Beauty in the Exceedingly Finite

In Florence, The Art of Travel Spring 2018, 13. Free topic by Andrew Cohen1 Comment

There’s a certain beauty in the finite. To know that, no matter what we do, things will come to a close. Without getting to existential, this has been a guiding principle of mine throughout my entire experience abroad. Realizing that, though we are here to study in a classroom setting, we’re also here to study ourselves and what we expect from the rest of our lives. Too many people here in Florence seem to be using this time to live out all of their American fantasies (going to bars and getting into the “nicest” clubs) without taking time to reflect on the fact that they’re not in America. For many, they’re not in a culture that defined them, and therefore can completely branch out and find themselves, knowing whether or not they actually want all the things that New York and American culture at large tells them they should want.

When I first came to Florence, I had the mindset that I was going to hate it here, merely counting down the days until I returned back to America. Sure, I loved Italian culture and the idea of actually living in and seeing the country that I had so long been applying for the citizenship of was intriguing to me, but not the idea of leaving everything I had known about behind and living somewhere with completely different values and ideas of how life should be lived. It’s really hard to pop that kind of bubble, especially for someone with a pretty bad tendency for anxiety. I never expected to be sitting here on the top of a Piazzale, looking out over the city and just being content to exist. And maybe I have a glass of red wine, who can say. But more to the point is the fact that our environments shape us, more than we’re willing to let on a lot of times. When I see all the American students flocking to Uncle Jimmy’s and Lions Fountain, I don’t think it’s because they’re actively trying to avoid Florentine and Italian culture, but rather because it’s hard to actually break down that wall and admit that you’re afraid to be fully outside your comfort zone, that these bars serve as a way to stay connected to the idea of home that you’ve created inside your head. Though I definitely fall guilty to the trap of ending up at these places some weekends, the longer that I’m here the less and less I find myself liking them. The less I find myself enjoying the American culture of excess for the sake of excess. I find myself wanting to sitdown with my family over a 4 course, 2.5-hour meal. I want to have an aperitivo before I go out for my main meal, and I’m definitely not hungry enough for dinner by 5:30.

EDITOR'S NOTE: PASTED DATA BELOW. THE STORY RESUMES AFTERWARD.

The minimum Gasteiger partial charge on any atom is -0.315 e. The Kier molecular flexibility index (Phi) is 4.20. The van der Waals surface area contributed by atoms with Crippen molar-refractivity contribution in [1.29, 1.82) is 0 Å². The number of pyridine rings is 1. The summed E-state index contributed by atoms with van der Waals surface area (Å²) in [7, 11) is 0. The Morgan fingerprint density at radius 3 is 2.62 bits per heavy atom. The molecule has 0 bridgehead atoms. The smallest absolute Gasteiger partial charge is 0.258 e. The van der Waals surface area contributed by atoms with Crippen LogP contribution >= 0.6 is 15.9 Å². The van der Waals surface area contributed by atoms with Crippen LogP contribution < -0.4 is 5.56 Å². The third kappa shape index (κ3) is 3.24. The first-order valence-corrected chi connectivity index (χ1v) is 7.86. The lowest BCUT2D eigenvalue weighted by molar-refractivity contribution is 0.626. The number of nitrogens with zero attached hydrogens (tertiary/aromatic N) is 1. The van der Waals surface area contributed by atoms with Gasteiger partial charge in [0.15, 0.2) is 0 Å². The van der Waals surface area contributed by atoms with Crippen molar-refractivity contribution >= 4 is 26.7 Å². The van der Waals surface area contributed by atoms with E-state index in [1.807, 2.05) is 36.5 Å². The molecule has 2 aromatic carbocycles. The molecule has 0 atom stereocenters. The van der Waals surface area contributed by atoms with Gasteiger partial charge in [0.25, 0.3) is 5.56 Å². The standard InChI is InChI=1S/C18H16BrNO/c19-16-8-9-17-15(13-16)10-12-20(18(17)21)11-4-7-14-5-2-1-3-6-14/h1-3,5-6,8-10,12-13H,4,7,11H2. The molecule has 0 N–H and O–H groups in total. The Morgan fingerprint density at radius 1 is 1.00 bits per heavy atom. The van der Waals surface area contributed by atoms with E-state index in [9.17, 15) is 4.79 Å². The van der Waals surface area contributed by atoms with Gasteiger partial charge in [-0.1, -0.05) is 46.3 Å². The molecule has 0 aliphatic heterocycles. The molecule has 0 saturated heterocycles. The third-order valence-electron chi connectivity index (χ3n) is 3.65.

Sometimes it takes something as jarring as fully detaching from a culture to understand more of its flaws. It’s crazy how superficial America can be, and though Florence is resisting that, I can see that culture slowly but surely permeating the landscape, and it’s a bit lamentable. Part of me hopes to take these sentiments back to the US and implement these ideas into my life and the way that I live, but part of me also knows that after 3-4 months steeped back in NYC culture I’ll likely reembody those same morals again. I guess the point of this rambling is to say that everything is finite, our personalities, our cultural embodiment, everything that we do or say will at some point come to an end. So, for the time being, I intend to embrace the sponge that is personality and location, and try my hardest to bring all that I can back with me…wherever that may be.


(Image: An all-too-typical table at Uncle Jimmy's in Florence; Source: Trip Advisor)

Comments

  1. Hey Andrew, as you’ve commented on my post, change is the only real constant, and I do agree that there’s a beauty in that, even if the beauty can sometimes be more tragic than joyful. But I think something important to remember is that while things don’t last, the lessons and experiences do, (well as long as whoever that holds them are still alive). And I hope that you remember the importance of the morals you learnt in Florence and don’t regress to those perceived as undesirable ones of NYC (unless you make the conscious choice to do so) because in my opinion, one of the best ways to honor the finite is by keeping them alive in our own lives. Cheers!

Leave a Comment